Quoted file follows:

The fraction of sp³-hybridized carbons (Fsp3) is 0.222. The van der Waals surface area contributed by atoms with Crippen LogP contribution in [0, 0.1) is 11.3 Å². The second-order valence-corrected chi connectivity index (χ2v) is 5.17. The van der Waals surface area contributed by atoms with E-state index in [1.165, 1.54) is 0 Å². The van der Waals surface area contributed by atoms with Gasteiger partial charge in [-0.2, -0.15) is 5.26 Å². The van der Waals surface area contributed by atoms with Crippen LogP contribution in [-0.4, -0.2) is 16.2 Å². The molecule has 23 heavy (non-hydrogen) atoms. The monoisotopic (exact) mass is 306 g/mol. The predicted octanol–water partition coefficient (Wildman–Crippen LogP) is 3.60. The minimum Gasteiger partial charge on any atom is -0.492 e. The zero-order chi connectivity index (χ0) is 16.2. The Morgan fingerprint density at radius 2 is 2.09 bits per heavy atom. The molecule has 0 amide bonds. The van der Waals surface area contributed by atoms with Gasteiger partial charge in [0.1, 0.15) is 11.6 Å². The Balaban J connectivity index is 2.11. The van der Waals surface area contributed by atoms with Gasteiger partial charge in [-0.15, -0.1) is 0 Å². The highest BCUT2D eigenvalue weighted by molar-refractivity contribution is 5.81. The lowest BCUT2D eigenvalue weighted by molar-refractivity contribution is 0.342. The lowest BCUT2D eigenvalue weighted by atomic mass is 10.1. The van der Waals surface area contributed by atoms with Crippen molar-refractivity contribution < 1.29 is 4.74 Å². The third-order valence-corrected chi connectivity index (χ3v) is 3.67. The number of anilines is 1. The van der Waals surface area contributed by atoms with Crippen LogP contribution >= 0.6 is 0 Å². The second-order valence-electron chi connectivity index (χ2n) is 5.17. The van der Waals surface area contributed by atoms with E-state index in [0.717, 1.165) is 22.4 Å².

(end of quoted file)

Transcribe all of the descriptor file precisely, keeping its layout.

The fraction of sp³-hybridized carbons (Fsp3) is 0.222. The van der Waals surface area contributed by atoms with Crippen LogP contribution in [0, 0.1) is 11.3 Å². The second-order valence-corrected chi connectivity index (χ2v) is 5.17. The van der Waals surface area contributed by atoms with E-state index in [1.165, 1.54) is 0 Å². The van der Waals surface area contributed by atoms with Gasteiger partial charge in [-0.2, -0.15) is 5.26 Å². The van der Waals surface area contributed by atoms with Crippen LogP contribution in [-0.4, -0.2) is 16.2 Å². The molecule has 23 heavy (non-hydrogen) atoms. The monoisotopic (exact) mass is 306 g/mol. The predicted octanol–water partition coefficient (Wildman–Crippen LogP) is 3.60. The minimum Gasteiger partial charge on any atom is -0.492 e. The zero-order chi connectivity index (χ0) is 16.2. The Morgan fingerprint density at radius 2 is 2.09 bits per heavy atom. The molecule has 0 amide bonds. The van der Waals surface area contributed by atoms with Gasteiger partial charge in [0.1, 0.15) is 11.6 Å². The Balaban J connectivity index is 2.11. The van der Waals surface area contributed by atoms with Gasteiger partial charge in [-0.15, -0.1) is 0 Å². The highest BCUT2D eigenvalue weighted by molar-refractivity contribution is 5.81. The lowest BCUT2D eigenvalue weighted by molar-refractivity contribution is 0.342. The lowest BCUT2D eigenvalue weighted by atomic mass is 10.1. The van der Waals surface area contributed by atoms with Crippen molar-refractivity contribution < 1.29 is 4.74 Å². The third-order valence-corrected chi connectivity index (χ3v) is 3.67. The number of anilines is 1. The van der Waals surface area contributed by atoms with Crippen LogP contribution >= 0.6 is 0 Å². The second-order valence-electron chi connectivity index (χ2n) is 5.17. The van der Waals surface area contributed by atoms with E-state index in [0.717, 1.165) is 22.4 Å².